Feature Stories

  • Stuck in the Muck
    Deep beneath the ocean floor, microorganisms by the billions survive - but just barely. Measurements of the rate at which they carry out life's chemical reactions show that perhaps as few as one in a million is active.
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  • The Tree of Life: Cold Start?
    For decades, scientists have used a comprehensive tree of life showing heat-loving bacteria as the Earth's earliest bacteria. Now, a more accurate reanalysis of the data place those bacteria up among the leaves.
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  • The Life That Spawned A Quarter-Million Descendant Species
    The first cellular organisms with a nucleus, called protists, now comprise nearly a quarter-million named species. Including green algae and parasites, they make up the first link in the complex food chain that not only sustains all life on Earth, but modifies terrestrial weather.
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  • Concerted Evolution
    The rapid advances in genetic sequencing have allowed comparisons previously unavailable to those scientists who try to understand how such a complicated structure as DNA might have evolved. But communicating an entire organism compactly in code may require a more ancient art: the music
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  • When Did Life on Earth Begin? Ask a Rock
    Some of the oldest rocks on Earth, found in Greenland, hold important clues to life's beginnings. The problem is, experts disagree both about how to interpret the clues and about how old the rocks really are.
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  • Looking for Carbonates in Dry Places
    A research team claims it has found carbonates in dust around two dying stars, where water cannot exist. If the finding is confirmed, astronomers may have to re-think some assumptions about the presence of water during the formation of our own solar system. But both
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  • Studying Evolution with Digital Organisms
    Can we grasp the workings of Darwinian evolution by studying the behavior of digital organisms that exist only as strings of computer code? Scientists in Caltech's Digital Life Laboratory think so.
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  • Homing Signals
    Phoning home intergalactically may have one natural prerequisite if a civilization is hoping to connect: timing their precursor signal or 'ring' so that we might know that they're broadcasting. Dr. Robin Corbet, of the Universities' Space Research Association discusses his research findings on Synchronized SETI.
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  • Water Worlds
    Italian astronomers report on a method for water detection on extrasolar planets and cometary clouds, and their shortlist of candidates with promising initial findings from the 32-meter Medicina radio telescope.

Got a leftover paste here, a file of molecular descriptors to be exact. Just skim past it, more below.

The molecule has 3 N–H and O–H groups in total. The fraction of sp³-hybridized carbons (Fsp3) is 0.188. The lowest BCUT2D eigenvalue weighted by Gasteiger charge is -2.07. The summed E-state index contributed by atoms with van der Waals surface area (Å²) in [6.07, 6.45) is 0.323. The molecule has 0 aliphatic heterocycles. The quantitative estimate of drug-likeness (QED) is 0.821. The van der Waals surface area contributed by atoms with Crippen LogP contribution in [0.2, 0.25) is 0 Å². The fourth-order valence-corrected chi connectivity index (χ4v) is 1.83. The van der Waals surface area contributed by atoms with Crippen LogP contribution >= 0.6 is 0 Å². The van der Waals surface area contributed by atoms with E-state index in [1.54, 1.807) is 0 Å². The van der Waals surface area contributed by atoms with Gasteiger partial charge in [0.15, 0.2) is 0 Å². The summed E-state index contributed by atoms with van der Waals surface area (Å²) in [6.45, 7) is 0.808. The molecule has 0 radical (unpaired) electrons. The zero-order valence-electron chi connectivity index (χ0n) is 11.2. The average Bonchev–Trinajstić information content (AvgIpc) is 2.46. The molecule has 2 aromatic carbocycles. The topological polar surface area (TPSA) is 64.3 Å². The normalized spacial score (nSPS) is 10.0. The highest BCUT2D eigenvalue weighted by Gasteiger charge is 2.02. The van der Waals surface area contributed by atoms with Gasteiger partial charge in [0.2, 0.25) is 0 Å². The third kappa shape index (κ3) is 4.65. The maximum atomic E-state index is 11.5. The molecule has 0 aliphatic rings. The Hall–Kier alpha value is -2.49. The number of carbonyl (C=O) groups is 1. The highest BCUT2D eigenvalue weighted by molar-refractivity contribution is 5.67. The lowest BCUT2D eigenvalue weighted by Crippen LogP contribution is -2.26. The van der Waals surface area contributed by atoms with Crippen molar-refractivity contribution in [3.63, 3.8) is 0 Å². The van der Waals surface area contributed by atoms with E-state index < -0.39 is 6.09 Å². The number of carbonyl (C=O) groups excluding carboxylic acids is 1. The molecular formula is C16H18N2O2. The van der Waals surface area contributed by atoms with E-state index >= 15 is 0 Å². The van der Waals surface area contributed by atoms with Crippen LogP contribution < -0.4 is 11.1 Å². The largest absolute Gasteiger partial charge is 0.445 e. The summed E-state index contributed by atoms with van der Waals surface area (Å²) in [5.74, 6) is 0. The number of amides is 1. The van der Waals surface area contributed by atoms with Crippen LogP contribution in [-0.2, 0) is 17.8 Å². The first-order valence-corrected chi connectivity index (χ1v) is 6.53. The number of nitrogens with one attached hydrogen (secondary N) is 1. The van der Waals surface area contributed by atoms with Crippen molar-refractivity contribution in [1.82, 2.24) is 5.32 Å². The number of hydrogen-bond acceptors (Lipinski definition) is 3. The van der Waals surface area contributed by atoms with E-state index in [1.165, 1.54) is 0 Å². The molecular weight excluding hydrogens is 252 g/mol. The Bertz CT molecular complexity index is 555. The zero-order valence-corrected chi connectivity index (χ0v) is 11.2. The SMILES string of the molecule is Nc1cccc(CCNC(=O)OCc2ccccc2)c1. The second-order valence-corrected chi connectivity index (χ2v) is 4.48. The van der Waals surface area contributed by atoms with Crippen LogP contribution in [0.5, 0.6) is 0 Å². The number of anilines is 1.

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  • Shortlisting Stars With Planetary Systems
    Markus Landgraf and European Space Agency colleagues explore the first direct evidence of dust rings in our solar system, and propose a novel way to shortlist stars with likely extrasolar planets.
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  • The Lost World?
    Twists in the Sun's magnetic field create sunspots, and other stars also exhibit these dark, cooler spots on their surfaces. A new study suggests that starspots on the star HD 192263 may be masquerading as an extrasolar planet.
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  • Amalthea Flyby: The Heat is On
    On November 5, the Galileo spacecraft with fly less than 100 miles over one of Jupiter's moons called Almathea. The moon is unique as one that gives off more heat than it receives from the Sun--perhaps from Jupiter's radiation bands or tidal heating.
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  • News_Image_85
    From the Hubble Telescope to the even cooler Webb, a new generation of hot views promise insight into some of the most distant galactic incubators. The chances to image a distant planet may benefit from the enhanced infrared tools available to the next generation of
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  • No Drought of Mars Landing Sites
    With the Mars Exploration Rover (or MER) landing sites narrowed from 150 alternatives, the prospect of roaming around ancient lakebeds or searching for the grey crystals called hematite has orbital cameras clicking.
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  • Tuning In to Other Worlds
    Some scientists think it may be possible to detect planets beyond our solar system by looking for radio signals generated by same forces that lead to 'Northern Lights'. A team of scientists working on a radio telescope called the Low Frequency Array (LOFAR)
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